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Arts & Culture ᐊᔨᐦᑐᐧᐃᓐ

Eeyou Istchee Achievement Awards honours more artists

BY Ben Powless Dec 7, 2021

The Cree Native Arts and Crafts Association (CNACA) held their fourth annual Eeyou Istchee Achievement Awards on November 11 in a virtual ceremony, recognizing Cree artists in a variety of mediums. 

The Contemporary Arts Award was besowed on Katie-Joy Matoush of Mistissini, while Chisasibi’s Jonnathan Longchap took home the Visual Arts Award. Neil Diamond of Waskaganish won the Multi-Disciplinary Arts Award. 

Nemaska hip-hop duo The North Stars picked up the Performing Arts Award, while Nellie Gray of Mistissini walked away with the Traditional Arts Award. Paula Menarick of Chisasibi won the Self Innovator Award, and Angel Baribeau of Mistissini collected the Rising Star Award. The Best Fiddler Award was presented to Ronnie Rupert of Chisasibi, while Youth Artist of the Year was given to Nalakwsis of Whapmagoostui. 

Katie-Joy Matoush

The Buckley Petawabano Award went to Luke Macleod of Mistissini. The CNACA Arts Leadership Award was given to the Chisasibi Indigenous Arts and Crafts Association. The final award of the night, the Lifetime Achievement Award, was presented to poet Margaret Sam-Cromarty of Chisasibi. 

The event was broadcast live on the James Bay Cree Communications Society’s Facebook page, where over 1,800 people watched the awards presented by MC Joshua Iserhoff. CNACA President Kenneth Gilpin and Executive Director Gaston Cooper also delivered virtual messages as part of the awards ceremony.

Traditional Arts Award winner Nellie Gray said she found out via Facebook and email that she had won the award. “I was surprised, and I was excited, and I was happy,” she said. While she was supposed to keep the award a secret, she couldn’t help but tell her husband and daughter. “They were so happy and excited for me.”

Working with moosehide to make moccasins and beading, Gray also does mittens and slippers, as well as create “new stuff” like hair pins and jewelry. For her the award is “being recognized for my arts and crafts that I’ve been doing for a while now.”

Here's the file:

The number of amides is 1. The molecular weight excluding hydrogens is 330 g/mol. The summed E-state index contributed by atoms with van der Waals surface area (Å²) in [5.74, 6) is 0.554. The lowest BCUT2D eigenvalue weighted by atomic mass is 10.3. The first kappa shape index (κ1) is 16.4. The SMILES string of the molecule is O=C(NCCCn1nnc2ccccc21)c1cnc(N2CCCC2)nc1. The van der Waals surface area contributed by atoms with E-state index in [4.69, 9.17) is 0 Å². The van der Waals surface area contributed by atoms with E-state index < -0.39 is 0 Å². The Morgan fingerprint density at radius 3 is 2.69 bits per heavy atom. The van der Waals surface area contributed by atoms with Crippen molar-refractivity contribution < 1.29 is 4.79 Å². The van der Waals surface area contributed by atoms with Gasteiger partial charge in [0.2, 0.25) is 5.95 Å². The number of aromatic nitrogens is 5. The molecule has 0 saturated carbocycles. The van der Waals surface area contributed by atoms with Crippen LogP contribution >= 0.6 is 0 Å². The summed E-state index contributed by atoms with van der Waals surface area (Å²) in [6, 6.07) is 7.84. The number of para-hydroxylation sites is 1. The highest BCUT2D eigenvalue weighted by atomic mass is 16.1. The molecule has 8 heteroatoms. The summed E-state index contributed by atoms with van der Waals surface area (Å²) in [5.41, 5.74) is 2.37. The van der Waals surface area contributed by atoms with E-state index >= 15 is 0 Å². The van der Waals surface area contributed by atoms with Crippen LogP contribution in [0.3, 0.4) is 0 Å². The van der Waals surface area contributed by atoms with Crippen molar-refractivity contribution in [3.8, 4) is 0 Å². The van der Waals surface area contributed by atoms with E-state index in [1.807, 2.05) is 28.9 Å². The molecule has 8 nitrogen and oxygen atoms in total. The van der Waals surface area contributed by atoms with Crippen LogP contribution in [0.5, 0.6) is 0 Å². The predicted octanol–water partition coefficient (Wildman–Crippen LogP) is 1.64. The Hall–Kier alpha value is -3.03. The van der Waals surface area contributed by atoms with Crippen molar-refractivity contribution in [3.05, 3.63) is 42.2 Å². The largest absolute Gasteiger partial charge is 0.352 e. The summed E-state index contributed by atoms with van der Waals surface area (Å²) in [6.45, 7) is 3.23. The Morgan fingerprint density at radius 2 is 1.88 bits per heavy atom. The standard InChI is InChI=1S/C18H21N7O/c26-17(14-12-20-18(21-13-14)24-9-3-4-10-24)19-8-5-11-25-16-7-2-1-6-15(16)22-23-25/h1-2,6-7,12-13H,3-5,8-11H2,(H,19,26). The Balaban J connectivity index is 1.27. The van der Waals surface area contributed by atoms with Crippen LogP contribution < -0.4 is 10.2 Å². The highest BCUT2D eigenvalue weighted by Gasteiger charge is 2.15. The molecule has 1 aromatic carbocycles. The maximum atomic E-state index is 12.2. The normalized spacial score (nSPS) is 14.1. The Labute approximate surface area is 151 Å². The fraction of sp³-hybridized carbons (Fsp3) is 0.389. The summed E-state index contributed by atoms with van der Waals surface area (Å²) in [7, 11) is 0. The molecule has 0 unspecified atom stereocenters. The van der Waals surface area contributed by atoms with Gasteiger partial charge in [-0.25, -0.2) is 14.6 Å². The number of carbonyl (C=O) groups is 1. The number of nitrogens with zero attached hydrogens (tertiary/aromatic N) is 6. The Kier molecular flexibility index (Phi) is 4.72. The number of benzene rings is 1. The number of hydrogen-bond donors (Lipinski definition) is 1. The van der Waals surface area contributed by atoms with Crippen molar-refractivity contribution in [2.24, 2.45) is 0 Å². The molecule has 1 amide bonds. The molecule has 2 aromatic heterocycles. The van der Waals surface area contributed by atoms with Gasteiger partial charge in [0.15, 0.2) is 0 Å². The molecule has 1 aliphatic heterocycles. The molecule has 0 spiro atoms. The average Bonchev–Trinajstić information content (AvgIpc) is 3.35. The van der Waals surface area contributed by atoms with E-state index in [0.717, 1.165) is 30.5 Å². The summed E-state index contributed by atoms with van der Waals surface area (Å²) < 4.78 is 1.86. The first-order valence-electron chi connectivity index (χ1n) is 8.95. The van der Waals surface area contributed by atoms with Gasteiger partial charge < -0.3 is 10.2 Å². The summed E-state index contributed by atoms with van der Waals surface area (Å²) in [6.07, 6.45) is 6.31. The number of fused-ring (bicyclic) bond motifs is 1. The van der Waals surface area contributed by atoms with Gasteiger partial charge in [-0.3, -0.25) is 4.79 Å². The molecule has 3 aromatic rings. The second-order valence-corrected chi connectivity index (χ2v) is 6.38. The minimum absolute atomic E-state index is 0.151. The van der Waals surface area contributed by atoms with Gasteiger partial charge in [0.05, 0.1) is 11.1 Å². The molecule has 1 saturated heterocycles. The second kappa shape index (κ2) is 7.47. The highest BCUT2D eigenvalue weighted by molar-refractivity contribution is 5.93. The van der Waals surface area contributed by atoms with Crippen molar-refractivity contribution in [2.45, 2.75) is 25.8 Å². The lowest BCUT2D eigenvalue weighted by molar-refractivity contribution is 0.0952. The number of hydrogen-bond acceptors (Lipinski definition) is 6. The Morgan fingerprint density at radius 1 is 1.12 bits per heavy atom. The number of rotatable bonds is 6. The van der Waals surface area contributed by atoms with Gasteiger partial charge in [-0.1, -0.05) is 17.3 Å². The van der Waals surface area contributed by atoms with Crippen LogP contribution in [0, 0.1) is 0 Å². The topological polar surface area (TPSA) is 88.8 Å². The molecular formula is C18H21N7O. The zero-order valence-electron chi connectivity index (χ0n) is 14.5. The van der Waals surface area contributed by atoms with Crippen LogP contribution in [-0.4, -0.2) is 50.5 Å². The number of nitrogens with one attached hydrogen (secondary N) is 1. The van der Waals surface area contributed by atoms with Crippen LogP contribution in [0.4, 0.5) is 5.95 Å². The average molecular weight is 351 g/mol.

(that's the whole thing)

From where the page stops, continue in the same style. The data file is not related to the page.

Gray began doing arts and crafts when she was young, watching her mother make mittens and moccasins with embroidery, but only in the past seven years has she been seriously working with moosehides. She does workshops on beading and other arts and crafts online, and makes her art available through her Facebook page, Gookum Nellie’s Crafts

Cooper views the awards as a “stepping stone” for the artists, and said, “Even the nomination can take them far and inspire them. The recipients get that recognition for the hard work they’ve contributed throughout their careers as artists.”

Neil Diamond

Cooper said the awards began several years ago when CNACA members identified the need to recognize Eeyou Istchee artists and their talents. In the beginning there were only four awards, but this year the association expanded the categories to 12. 

“When you look at the types of artists in Eeyou Istchee, we’re not just people who sew or make traditional products, we have models, musicians, dancers, performers, comedians. We have many different types of artists, traditional or contemporary,” he added. “In the future, we hope these awards will be like the Oscars for Eeyou Istchee.”

Part of that process is opening up the nominations to grassroots community members, and sometimes they get artists nominated who the association isn’t even aware of. To get a wide range of nominees, the information is posted on social media, sent to the local radio stations and to all the band councils. 

Then when the final list of nominees is announced, many artists are surprised to find out they are on the list, according to Cooper. “They are extremely happy and proud to be nominated by their own people,” he said. Then he added that many of them use it as an inspiration to take their work “to the next step,” and commit to being an artist, knowing they have the support of their community.

“I want to thank everyone who filled out the nomination papers, without them we wouldn’t have the Eeyou Istchee Achievement Awards. I want to send a message to all the nominees: you are all winners, and you will succeed where you want to go as an artist. And to the winners, I want to congratulate them and let them know we stand behind them and every artist in Eeyou Istchee 100%,” Cooper said. 

by Ben Powless, Local Journalism Initiative Reporter

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Ben Powless is a Kanien'kehá:ka and Anishnabek writer and photographer, currently living in Ottawa. He has a degree in Human Rights, Indigenous and Environmental Studies from Carleton University.